Rio Grande from the Lincoln-Juarez bridge, Laredo, TX

It’s convenient.  I book my trip with Greyhound and its Mexican affiliate Americanos, buy my ticket online with a credit card, and receive it by mail.  I’m even enrolled in Greyhound’s Road Rewards frequent traveler program… which earns me further travel discounts.

From Mexican Immigration & Customs, Nuevo Laredo

While air travel requires an hour of travel and car parking and another hour for security screening, I’m routinely on the bus in Dallas within an hour of leaving my home.  If you become bored with the passengers or the scenery, crack open that new novel you’ve been meaning to read or listen to your MP3 player.  I get lots of writing done on the bus.

Two bus drivers kibbitz while their busses await their turn for inspection.

Bus travel to and from Mexico is incredibly economical.  My round trip bus fare costs about one-third of the cheapest Dallas-to-Guadalajara airline ticket… and actually less than the cost of auto tolls alone for the same trip on Mexico’s excellent system of toll roads (the cuotas)… not to mention the cost of gasoline.

Outside the bus terminal, Nuevo Laredo, Mexico

Since there’s no overnight stay on the bus route – the bus changes drivers, but rolls right on through the night – there’s also no hotel expense.  While there’s a modest charge for extra luggage checked on trips originating in the States, there seems to be no such restriction for trips originating in Mexico.  Greyhound charges for ticket changes in the States, but a bus ticket in Mexico can be used at any time within 6 months of issue with no charge for schedule changes between the original ticket destinations.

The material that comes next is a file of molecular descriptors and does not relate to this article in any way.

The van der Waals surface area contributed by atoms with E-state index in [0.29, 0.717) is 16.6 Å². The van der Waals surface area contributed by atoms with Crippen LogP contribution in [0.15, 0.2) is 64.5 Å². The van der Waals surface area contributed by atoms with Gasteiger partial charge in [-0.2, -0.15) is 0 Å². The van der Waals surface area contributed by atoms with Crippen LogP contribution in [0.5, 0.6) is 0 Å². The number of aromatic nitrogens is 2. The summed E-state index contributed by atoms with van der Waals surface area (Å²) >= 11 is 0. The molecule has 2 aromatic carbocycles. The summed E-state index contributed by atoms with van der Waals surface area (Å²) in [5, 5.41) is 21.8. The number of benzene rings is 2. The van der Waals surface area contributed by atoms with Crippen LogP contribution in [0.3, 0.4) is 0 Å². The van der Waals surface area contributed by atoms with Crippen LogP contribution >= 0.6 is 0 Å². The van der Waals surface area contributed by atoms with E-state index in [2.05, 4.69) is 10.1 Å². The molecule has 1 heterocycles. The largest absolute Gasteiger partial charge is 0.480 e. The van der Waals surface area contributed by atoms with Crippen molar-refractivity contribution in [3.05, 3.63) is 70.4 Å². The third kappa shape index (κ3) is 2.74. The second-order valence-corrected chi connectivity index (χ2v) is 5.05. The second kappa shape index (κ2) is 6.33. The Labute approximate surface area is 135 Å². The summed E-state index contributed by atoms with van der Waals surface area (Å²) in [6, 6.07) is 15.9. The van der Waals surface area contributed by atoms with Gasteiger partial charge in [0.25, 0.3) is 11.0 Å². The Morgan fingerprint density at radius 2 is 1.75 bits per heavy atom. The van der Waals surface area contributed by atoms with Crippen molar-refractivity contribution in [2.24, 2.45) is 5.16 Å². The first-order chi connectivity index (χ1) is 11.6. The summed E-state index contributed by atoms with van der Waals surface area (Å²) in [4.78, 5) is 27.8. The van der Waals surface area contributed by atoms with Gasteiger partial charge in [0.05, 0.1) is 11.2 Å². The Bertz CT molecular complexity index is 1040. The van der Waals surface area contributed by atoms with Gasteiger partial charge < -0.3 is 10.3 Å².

Inside the bus on the Mexican side

It’s safer.  I view the risk of violence to Americans traveling in Mexico as grossly overstated by both the U.S. media and the State Department.  Particularly between dusk and dawn the risk of hitting stray livestock or pedestrians increases, and if you’re involved in a accident that causes injury or fatality you will go directly to jail until blame is sorted out… and much of what you’ve heard about Mexican jails is probably true.

 

There are two drawbacks to Greyhound/Americanos.  One is that while busses on the Mexican legs of the trip have spacious seats, plenty of leg room, and video, the Stateside busses are about as (un) comfortably cramped as traveling in airline economy class.  The other is that the trip on Greyhound/Americanos requires anywhere from 2 to 4 bus changes, and while I’ve never arrived late or missed a connection within the Mexican legs of the trip the same cannot be said for the Stateside legs.

Central Nueva bus terminal, Guadalajara, Mexico

For a bit more than the cost of Greyhound/Americanos, travelers can instead book with one of several Mexican bus lines that require no bus changes from U.S. destinations and depart from locations as far-flung as Florida, Tennessee, the Carolinas, and Illinois.  These carriers cater to Mexicans and Mexican-Americans, cost a bit more than the Greyhound option, and typically locate their U.S. terminals in heavily Hispanic neighborhoods.  Just a few are Omnibuses de Mexico, Turimex, El Tornado, and El Conejo.

Central Nueva bus terminal, Guadalajara, Mexico

Bottom line:  Bus travel to/from Mexico is not for everyone, but if you have a spirit of adventure that craves more than a sanitized Epcot Center experience, it’s something you should do… at least once!